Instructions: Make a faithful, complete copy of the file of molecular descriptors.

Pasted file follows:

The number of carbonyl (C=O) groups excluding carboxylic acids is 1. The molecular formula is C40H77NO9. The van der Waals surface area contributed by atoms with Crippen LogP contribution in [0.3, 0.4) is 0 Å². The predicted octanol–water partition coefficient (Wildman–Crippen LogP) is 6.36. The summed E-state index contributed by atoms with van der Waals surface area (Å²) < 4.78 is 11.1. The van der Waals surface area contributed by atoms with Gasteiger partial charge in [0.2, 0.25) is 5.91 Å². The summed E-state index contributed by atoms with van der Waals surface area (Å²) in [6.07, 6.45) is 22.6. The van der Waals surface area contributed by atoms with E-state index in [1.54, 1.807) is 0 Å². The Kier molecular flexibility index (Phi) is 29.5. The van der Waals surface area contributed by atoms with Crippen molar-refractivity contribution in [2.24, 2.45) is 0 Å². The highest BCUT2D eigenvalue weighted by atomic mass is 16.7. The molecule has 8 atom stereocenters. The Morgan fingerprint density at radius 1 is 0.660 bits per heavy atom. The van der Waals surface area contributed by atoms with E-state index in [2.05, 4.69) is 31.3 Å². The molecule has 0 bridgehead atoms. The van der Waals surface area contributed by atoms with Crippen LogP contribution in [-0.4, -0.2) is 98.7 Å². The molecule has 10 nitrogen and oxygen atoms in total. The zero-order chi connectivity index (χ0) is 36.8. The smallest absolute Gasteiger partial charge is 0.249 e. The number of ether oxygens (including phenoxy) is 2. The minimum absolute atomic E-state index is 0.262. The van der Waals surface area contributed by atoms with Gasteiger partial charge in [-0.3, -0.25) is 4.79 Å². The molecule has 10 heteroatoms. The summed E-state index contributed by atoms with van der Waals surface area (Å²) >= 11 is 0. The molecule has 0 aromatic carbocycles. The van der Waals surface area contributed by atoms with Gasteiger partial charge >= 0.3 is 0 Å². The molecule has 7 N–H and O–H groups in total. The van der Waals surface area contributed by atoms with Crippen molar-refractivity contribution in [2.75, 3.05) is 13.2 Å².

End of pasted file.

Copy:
The number of carbonyl (C=O) groups excluding carboxylic acids is 1. The molecular formula is C40H77NO9. The van der Waals surface area contributed by atoms with Crippen LogP contribution in [0.3, 0.4) is 0 Å². The predicted octanol–water partition coefficient (Wildman–Crippen LogP) is 6.36. The summed E-state index contributed by atoms with van der Waals surface area (Å²) < 4.78 is 11.1. The van der Waals surface area contributed by atoms with Gasteiger partial charge in [0.2, 0.25) is 5.91 Å². The summed E-state index contributed by atoms with van der Waals surface area (Å²) in [6.07, 6.45) is 22.6. The van der Waals surface area contributed by atoms with E-state index in [1.54, 1.807) is 0 Å². The Kier molecular flexibility index (Phi) is 29.5. The van der Waals surface area contributed by atoms with Crippen molar-refractivity contribution in [2.24, 2.45) is 0 Å². The highest BCUT2D eigenvalue weighted by atomic mass is 16.7. The molecule has 8 atom stereocenters. The Morgan fingerprint density at radius 1 is 0.660 bits per heavy atom. The van der Waals surface area contributed by atoms with E-state index in [2.05, 4.69) is 31.3 Å². The molecule has 0 bridgehead atoms. The van der Waals surface area contributed by atoms with Crippen LogP contribution in [-0.4, -0.2) is 98.7 Å². The molecule has 10 nitrogen and oxygen atoms in total. The zero-order chi connectivity index (χ0) is 36.8. The smallest absolute Gasteiger partial charge is 0.249 e. The number of ether oxygens (including phenoxy) is 2. The minimum absolute atomic E-state index is 0.262. The van der Waals surface area contributed by atoms with Gasteiger partial charge in [-0.3, -0.25) is 4.79 Å². The molecule has 10 heteroatoms. The summed E-state index contributed by atoms with van der Waals surface area (Å²) >= 11 is 0. The molecule has 0 aromatic carbocycles. The van der Waals surface area contributed by atoms with Gasteiger partial charge >= 0.3 is 0 Å². The molecule has 7 N–H and O–H groups in total. The van der Waals surface area contributed by atoms with Crippen molar-refractivity contribution in [2.75, 3.05) is 13.2 Å².